Curious minds select the most fascinating podcasts from around the world. Discover hand-piqd audio recommendations on your favorite topics.
Prague-based media development worker from Poland with a journalistic background. Previously worked on digital issues in Brussels. Piqs about digital issues, digital rights, data protection, new trends in journalism and anything else that grabs my attention.
Airbnb recently announced that its site hit a new record of over 6 million listings, just ahead of Booking.com, with more than 5.7 million places to stay. The explosive popularity of home-sharing platforms has undoubtedly benefited low-budget travellers and has helped homeowners to make a little extra cash by renting out their spare bedrooms. Yet cities around the world are struggling to balance the economic boost from the growth of short-term rentals with their negative aspects, including the proliferation of illegal commercial operators, rising rents, increasing housing shortage and over-tourism.
For example, in an attempt to increase oversight, New York has been battling online platforms in court over a law that would require home-sharing services to turn over the user and listing data each month, with no success so far. In Paris, the city's administration has sued Airbnb over illegal listings, but the court has dismissed the case. Meanwhile, Amsterdam and London are enforcing rental caps, with homeowners allowed to rent out their houses for a maximum of 30 nights and 90 nights a year, respectively.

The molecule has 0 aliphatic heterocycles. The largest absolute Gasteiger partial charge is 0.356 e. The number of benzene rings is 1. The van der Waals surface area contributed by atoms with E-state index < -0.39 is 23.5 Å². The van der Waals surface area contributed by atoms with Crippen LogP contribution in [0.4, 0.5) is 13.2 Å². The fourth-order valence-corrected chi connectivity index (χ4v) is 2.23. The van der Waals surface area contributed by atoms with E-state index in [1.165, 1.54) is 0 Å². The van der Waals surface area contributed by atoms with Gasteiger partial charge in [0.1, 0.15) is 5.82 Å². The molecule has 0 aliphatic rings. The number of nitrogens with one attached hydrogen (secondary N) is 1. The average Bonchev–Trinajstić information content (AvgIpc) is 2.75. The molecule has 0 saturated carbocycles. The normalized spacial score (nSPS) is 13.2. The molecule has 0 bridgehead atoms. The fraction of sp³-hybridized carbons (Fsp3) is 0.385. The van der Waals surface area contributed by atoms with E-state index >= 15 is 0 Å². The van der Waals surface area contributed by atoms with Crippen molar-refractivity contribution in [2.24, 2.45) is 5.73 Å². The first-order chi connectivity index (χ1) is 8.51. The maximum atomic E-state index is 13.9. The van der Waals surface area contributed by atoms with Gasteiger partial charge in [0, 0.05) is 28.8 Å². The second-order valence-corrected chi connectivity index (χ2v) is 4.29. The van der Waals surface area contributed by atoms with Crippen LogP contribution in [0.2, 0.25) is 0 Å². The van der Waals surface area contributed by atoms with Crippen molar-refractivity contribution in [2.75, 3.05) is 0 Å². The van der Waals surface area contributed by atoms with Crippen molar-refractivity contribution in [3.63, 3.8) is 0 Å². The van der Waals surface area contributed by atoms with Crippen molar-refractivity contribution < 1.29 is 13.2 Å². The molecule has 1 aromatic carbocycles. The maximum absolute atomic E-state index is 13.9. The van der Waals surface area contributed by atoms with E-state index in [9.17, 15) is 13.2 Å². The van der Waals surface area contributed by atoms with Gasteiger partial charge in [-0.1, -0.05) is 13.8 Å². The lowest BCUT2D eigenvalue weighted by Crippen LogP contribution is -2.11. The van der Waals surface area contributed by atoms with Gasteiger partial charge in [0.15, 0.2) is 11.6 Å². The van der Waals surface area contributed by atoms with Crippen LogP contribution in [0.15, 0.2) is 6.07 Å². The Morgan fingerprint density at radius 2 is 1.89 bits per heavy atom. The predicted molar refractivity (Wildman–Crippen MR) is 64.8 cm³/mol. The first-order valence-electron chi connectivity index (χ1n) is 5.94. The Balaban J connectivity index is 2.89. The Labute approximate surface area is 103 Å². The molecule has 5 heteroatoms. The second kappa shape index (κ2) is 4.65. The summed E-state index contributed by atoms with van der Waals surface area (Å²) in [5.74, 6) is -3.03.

A recent episode of NPR's excellent Planet Money podcast focuses on New Orleans vs. Airbnb battle, offering a unique perspective from people at the heart of that struggle: long-standing citizen Richard Kendrick who is seeing his community crumble and local Airbnb host Charlene Griffith whose livelihood is in jeopardy. After toggling between the two perspectives, host Tegan Wendland and Alex Goldmark give voice to economist Stephen Sheppard and city councilwoman Kristin Gisleson Palmer whose job it is to reconcile the two.
"What the city is trying to do is balance this trade-off of prosperity with preserving culture. And the city is making a bargain. It's just decided on the compromise: we want to stay more of the same, more weird, even if it means we stay a little bit poorer."